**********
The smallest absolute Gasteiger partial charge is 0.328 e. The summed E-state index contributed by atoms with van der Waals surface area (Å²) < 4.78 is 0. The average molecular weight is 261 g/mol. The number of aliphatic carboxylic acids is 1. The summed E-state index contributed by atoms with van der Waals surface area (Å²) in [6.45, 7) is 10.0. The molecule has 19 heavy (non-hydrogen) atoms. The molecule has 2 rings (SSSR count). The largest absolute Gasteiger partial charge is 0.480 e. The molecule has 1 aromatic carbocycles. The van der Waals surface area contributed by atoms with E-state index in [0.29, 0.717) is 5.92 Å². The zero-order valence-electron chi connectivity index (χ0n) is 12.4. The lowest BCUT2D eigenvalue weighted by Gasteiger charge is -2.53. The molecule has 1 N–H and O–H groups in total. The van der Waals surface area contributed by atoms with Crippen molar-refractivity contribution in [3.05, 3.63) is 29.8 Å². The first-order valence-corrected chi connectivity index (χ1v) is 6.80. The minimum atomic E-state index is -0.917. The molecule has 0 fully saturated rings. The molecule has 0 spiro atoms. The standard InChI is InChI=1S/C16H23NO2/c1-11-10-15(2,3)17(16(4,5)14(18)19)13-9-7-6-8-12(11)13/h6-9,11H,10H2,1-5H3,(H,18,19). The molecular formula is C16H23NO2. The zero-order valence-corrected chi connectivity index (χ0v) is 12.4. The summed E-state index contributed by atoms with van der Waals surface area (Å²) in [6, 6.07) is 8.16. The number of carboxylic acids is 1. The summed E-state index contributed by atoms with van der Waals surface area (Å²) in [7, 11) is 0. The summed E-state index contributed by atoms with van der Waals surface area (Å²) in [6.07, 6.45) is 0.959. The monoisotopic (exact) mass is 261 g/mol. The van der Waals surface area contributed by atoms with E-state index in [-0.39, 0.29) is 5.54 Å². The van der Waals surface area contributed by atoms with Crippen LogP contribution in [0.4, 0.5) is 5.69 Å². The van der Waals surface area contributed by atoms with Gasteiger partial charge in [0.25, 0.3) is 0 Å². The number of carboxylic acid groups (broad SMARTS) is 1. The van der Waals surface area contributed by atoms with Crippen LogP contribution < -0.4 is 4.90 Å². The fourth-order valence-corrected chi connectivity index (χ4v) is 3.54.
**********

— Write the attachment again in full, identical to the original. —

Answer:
The smallest absolute Gasteiger partial charge is 0.328 e. The summed E-state index contributed by atoms with van der Waals surface area (Å²) < 4.78 is 0. The average molecular weight is 261 g/mol. The number of aliphatic carboxylic acids is 1. The summed E-state index contributed by atoms with van der Waals surface area (Å²) in [6.45, 7) is 10.0. The molecule has 19 heavy (non-hydrogen) atoms. The molecule has 2 rings (SSSR count). The largest absolute Gasteiger partial charge is 0.480 e. The molecule has 1 aromatic carbocycles. The van der Waals surface area contributed by atoms with E-state index in [0.29, 0.717) is 5.92 Å². The zero-order valence-electron chi connectivity index (χ0n) is 12.4. The lowest BCUT2D eigenvalue weighted by Gasteiger charge is -2.53. The molecule has 1 N–H and O–H groups in total. The van der Waals surface area contributed by atoms with Crippen molar-refractivity contribution in [3.05, 3.63) is 29.8 Å². The first-order valence-corrected chi connectivity index (χ1v) is 6.80. The minimum atomic E-state index is -0.917. The molecule has 0 fully saturated rings. The molecule has 0 spiro atoms. The standard InChI is InChI=1S/C16H23NO2/c1-11-10-15(2,3)17(16(4,5)14(18)19)13-9-7-6-8-12(11)13/h6-9,11H,10H2,1-5H3,(H,18,19). The molecular formula is C16H23NO2. The zero-order valence-corrected chi connectivity index (χ0v) is 12.4. The summed E-state index contributed by atoms with van der Waals surface area (Å²) in [6, 6.07) is 8.16. The number of carboxylic acids is 1. The summed E-state index contributed by atoms with van der Waals surface area (Å²) in [7, 11) is 0. The summed E-state index contributed by atoms with van der Waals surface area (Å²) in [6.07, 6.45) is 0.959. The monoisotopic (exact) mass is 261 g/mol. The van der Waals surface area contributed by atoms with E-state index in [-0.39, 0.29) is 5.54 Å². The van der Waals surface area contributed by atoms with Crippen LogP contribution in [0.4, 0.5) is 5.69 Å². The van der Waals surface area contributed by atoms with Gasteiger partial charge in [0.25, 0.3) is 0 Å². The number of carboxylic acid groups (broad SMARTS) is 1. The van der Waals surface area contributed by atoms with Crippen LogP contribution < -0.4 is 4.90 Å². The fourth-order valence-corrected chi connectivity index (χ4v) is 3.54.